Though the UK visa authority eventually refunded us for the application they couldn’t process and returned our “lost” documents (which evidently weren’t destroyed by water after all), this didn’t happen until late 2016, when we were already back in Australia. We never recovered or were compensated for the additional £2,000 we spent having to sort things out – and by that time, we were too exhausted to even contemplate asking for compensation from another country. Because of its own error, the UK visa authority now flags our passports whenever we enter the UK, because for some reason, its system requires constant re-explanation of what happened.

The entire five years we lived in the UK – as well-off, white, English-speaking, Commonwealth citizens – the UK visa authority was a hostile, incomprehensible, unpleasant, stressful entity to deal with. That, in other words, is its baseline mode. It is profoundly more vile to anyone less privileged, as the recent Windrush horror stories, the breakups of international families, and the deportations of people of colour have shown.

It’s a cold, hard fact that dealing with the UK visa authority trashed both my husband’s and my mental health, and left us in a financial hole. Without the support of solvent, caring family members, we would never have climbed out of it. Years later, we’re still recovering: while doing the admin for our recent move to the US, our family couldn’t understand why my husband and I were experiencing nightmares and anxiety attacks about the visa application process.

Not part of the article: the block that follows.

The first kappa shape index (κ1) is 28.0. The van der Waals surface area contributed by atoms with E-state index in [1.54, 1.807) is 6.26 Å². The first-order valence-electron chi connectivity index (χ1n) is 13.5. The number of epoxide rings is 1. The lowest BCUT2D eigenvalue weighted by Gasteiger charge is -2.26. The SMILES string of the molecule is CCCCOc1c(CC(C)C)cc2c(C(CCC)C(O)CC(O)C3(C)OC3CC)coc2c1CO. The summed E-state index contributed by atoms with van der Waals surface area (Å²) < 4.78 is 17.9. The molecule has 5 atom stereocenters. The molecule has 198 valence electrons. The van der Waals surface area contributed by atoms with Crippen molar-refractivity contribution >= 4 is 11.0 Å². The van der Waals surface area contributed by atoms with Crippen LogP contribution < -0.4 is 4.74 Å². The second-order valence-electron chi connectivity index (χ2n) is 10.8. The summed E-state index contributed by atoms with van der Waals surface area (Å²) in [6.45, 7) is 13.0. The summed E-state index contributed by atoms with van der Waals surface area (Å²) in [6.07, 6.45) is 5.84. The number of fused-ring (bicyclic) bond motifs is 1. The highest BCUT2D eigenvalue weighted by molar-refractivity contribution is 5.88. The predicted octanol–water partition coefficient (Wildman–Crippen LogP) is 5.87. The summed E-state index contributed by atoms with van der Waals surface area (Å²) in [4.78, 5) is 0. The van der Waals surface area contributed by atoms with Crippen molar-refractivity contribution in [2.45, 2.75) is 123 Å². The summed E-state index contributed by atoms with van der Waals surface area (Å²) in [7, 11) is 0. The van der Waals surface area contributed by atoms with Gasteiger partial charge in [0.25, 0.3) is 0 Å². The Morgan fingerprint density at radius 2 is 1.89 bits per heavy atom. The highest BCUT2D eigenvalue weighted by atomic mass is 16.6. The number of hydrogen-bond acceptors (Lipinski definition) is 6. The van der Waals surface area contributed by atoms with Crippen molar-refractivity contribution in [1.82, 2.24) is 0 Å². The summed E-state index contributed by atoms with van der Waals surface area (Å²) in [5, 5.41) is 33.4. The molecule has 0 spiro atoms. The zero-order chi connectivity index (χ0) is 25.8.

How an entity so comprehensively dedicated to intransigence and bureaucratic pettifogging as the UK visa authority can possibly hope to deal with the hugely expanded workload necessitated by any form of Brexit is beyond me. It simply won’t cope. In all respects, the UK visa authority almost perfectly fits the description that Douglas Adams famously gave to his Vogons: “Not actually evil, but bad-tempered, bureaucratic, officious and callous.” I say almost, because these days, yeah, they actually are evil, too.

The marriage of xenophobia and bureaucratic incompetence is one of the ugliest in the modern world, and that’s saying something. The UK isn’t alone in perpetuating this particular evil, so let it be a lesson to everyone on a similar path to turn back now.

As anyone who has ever played a role-playing game should know, the adherents of a lawfully evil system can kill you just as quickly as their chaotic brethren: the key difference being that, like the Vogons, they’ll do it with a sword made of triplicate paperwork and then fine your corpse for bleeding.

A Home Office spokesperson said in response to this article: “All UK visa applications are considered on their individual merits and in line with UK immigration rules.”